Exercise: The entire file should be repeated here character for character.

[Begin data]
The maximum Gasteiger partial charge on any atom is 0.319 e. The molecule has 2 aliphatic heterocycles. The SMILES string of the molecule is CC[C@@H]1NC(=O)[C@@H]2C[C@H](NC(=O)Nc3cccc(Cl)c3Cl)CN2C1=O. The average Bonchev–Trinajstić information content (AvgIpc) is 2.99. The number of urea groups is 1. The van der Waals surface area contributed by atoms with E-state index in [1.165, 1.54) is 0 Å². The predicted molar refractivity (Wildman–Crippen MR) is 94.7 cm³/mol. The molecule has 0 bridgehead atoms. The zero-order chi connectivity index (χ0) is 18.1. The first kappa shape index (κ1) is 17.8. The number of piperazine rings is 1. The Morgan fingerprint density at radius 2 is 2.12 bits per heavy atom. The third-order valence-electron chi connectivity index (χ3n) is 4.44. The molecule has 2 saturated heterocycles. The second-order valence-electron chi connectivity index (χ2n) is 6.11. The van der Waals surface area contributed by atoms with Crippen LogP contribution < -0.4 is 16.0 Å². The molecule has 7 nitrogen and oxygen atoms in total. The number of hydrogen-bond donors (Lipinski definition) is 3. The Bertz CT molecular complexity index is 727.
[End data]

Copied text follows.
The maximum Gasteiger partial charge on any atom is 0.319 e. The molecule has 2 aliphatic heterocycles. The SMILES string of the molecule is CC[C@@H]1NC(=O)[C@@H]2C[C@H](NC(=O)Nc3cccc(Cl)c3Cl)CN2C1=O. The average Bonchev–Trinajstić information content (AvgIpc) is 2.99. The number of urea groups is 1. The van der Waals surface area contributed by atoms with E-state index in [1.165, 1.54) is 0 Å². The predicted molar refractivity (Wildman–Crippen MR) is 94.7 cm³/mol. The molecule has 0 bridgehead atoms. The zero-order chi connectivity index (χ0) is 18.1. The first kappa shape index (κ1) is 17.8. The number of piperazine rings is 1. The Morgan fingerprint density at radius 2 is 2.12 bits per heavy atom. The third-order valence-electron chi connectivity index (χ3n) is 4.44. The molecule has 2 saturated heterocycles. The second-order valence-electron chi connectivity index (χ2n) is 6.11. The van der Waals surface area contributed by atoms with Crippen LogP contribution < -0.4 is 16.0 Å². The molecule has 7 nitrogen and oxygen atoms in total. The number of hydrogen-bond donors (Lipinski definition) is 3. The Bertz CT molecular complexity index is 727.